Sportswriter Mark Whicker Makes Light of Dugard Kidnapping

On Tuesday, Orange County Register sportswriter Mark Whicker used Jaycee Dugard's 17 years of captivity at the hands of a sexual predator as a premise for a light-hearted sports column. The result may be the most astonishingly tasteless thing I've ever read in a newspaper. Here's how Whicker starts:

It doesn't sound as if Jaycee Dugard got to see a sports page.

Box scores were not available to her from June 10, 1991 until Aug. 31 of this year.

She never saw a highlight. Never got to the ballpark for Beach Towel Night. Probably hasn't high-fived in a while.

She was not allowed to spike a volleyball. Or pitch a softball. Or smack a forehand down the line. Or run in a 5-footer for double bogey.

Now, that's deprivation. ...

The column runs down the sports events, figures and trends that Dugard might have missed while she was being held captive, repeatedly raped as a young child and gave birth to two children by her abuser. Whicker ends with a play on words about her escape:

And ballplayers, who always invent the slang no matter what ESPN would have you believe, came up with an expression for a home run that you might appreciate.

Congratulations, Jaycee. You left the yard.

In the 48 hours since publication, the column has drawn widespread outrage from bloggers, Twitter users and readers of his newspaper.

"This is quite possibly the worst sports column ever written," Matt Welch declared on Reason.

"I can't decide what's worse about this column, the premise or the kicker at the end. The thing is, Mark Whicker is one of the most underrated columnists in the country. Not sure what he was thinking with this one," Boston Globe sportswriter Chad Finn wrote on Twitter.

Greg Simons, a commenter to the weblog Shysterball, claimed he got a response from Whicker to his email complaint. Simons called the column the "most revolting hook I've ever read" and asked Whicker if his next column would be about 9/11.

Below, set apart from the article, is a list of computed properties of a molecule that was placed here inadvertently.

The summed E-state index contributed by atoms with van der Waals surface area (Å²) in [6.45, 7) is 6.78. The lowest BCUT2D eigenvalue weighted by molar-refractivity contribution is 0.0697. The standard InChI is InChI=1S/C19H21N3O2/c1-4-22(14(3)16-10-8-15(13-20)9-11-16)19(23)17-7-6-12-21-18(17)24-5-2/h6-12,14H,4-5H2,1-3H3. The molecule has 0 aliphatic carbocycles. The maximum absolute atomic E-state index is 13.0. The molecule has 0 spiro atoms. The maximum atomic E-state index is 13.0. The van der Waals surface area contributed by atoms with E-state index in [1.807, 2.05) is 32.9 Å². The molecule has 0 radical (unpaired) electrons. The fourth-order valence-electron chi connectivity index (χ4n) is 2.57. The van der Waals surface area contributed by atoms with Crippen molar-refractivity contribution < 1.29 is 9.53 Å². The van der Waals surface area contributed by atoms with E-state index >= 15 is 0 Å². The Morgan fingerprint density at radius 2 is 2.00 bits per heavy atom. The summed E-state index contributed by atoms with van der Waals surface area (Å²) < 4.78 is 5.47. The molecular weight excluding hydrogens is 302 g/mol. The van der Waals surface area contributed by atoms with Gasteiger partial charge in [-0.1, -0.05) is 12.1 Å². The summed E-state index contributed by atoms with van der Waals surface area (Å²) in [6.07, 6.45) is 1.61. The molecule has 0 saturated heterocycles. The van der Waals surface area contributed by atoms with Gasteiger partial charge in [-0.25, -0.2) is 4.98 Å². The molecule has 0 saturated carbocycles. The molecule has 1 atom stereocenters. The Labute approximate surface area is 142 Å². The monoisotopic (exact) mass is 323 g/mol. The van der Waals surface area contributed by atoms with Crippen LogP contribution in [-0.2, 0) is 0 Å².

According to Simons, Whicker responded, "The revolting thing is that you would equate a column that celebrates the release of Jaycee Dugard, and tries to put the length of her 18-year kidnapping in a context that everyone can understand, with a terrorist attack that killed 3,000 people. And then you draw a value judgment about me based on such a preposterous parallel."

Whicker, a sportswriter for more than 27 years and a longtime columnist at the Register, describes himself as a "wary refugee in tech-land" on his Twitter account mwhicker, where his updates are protected from view.

Jason Fry, author of the Reinventing the Newsroom blog, says of the column, "Sometimes we all need to be told, 'This isn't running. One day you'll thank me.'"

Update: Whicker has apologized.


Sports columnist shows bad taste. Shocking.

(Other than the opening paragraphs, which obviously should have been written with more sympathy and less of the breezy, sportswriter tone, it's a pretty interesting summary of how much the sports world has changed in 17 years. To call it "the most astonishingly tasteless thing I've read in a newspaper" sounds silly.)

Maybe I'm missing some part of my brain, but I just don't see how this is so horrible.

The speed with which the internet lynch mob was organized ... well, *that's* a little scary.

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